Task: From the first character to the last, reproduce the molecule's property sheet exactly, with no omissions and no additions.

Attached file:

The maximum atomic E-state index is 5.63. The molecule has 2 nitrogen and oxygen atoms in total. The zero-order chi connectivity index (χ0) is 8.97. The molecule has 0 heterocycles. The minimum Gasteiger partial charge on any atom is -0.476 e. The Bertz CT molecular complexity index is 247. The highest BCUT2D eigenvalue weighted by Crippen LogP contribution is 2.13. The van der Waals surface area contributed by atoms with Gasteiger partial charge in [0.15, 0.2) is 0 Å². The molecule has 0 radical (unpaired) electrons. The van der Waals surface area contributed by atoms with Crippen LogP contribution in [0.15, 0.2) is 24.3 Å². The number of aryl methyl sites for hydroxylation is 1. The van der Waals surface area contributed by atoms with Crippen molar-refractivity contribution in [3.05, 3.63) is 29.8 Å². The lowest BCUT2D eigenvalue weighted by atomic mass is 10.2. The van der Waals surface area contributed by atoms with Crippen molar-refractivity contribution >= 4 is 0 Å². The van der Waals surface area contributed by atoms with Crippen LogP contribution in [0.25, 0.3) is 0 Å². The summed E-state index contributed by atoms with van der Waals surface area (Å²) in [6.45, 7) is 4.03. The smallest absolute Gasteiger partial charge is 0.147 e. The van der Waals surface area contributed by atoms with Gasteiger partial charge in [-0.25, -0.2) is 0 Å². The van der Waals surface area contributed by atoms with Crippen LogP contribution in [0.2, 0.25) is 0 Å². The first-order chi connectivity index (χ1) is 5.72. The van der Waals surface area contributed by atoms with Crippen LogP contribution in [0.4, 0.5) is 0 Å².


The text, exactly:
The maximum atomic E-state index is 5.63. The molecule has 2 nitrogen and oxygen atoms in total. The zero-order chi connectivity index (χ0) is 8.97. The molecule has 0 heterocycles. The minimum Gasteiger partial charge on any atom is -0.476 e. The Bertz CT molecular complexity index is 247. The highest BCUT2D eigenvalue weighted by Crippen LogP contribution is 2.13. The van der Waals surface area contributed by atoms with Gasteiger partial charge in [0.15, 0.2) is 0 Å². The molecule has 0 radical (unpaired) electrons. The van der Waals surface area contributed by atoms with Crippen LogP contribution in [0.15, 0.2) is 24.3 Å². The number of aryl methyl sites for hydroxylation is 1. The van der Waals surface area contributed by atoms with Crippen molar-refractivity contribution in [3.05, 3.63) is 29.8 Å². The lowest BCUT2D eigenvalue weighted by atomic mass is 10.2. The van der Waals surface area contributed by atoms with Crippen molar-refractivity contribution >= 4 is 0 Å². The van der Waals surface area contributed by atoms with Crippen LogP contribution in [0.25, 0.3) is 0 Å². The summed E-state index contributed by atoms with van der Waals surface area (Å²) in [6.45, 7) is 4.03. The smallest absolute Gasteiger partial charge is 0.147 e. The van der Waals surface area contributed by atoms with Gasteiger partial charge in [-0.25, -0.2) is 0 Å². The van der Waals surface area contributed by atoms with Crippen LogP contribution in [0.2, 0.25) is 0 Å². The first-order chi connectivity index (χ1) is 5.72. The van der Waals surface area contributed by atoms with Crippen LogP contribution in [0.4, 0.5) is 0 Å².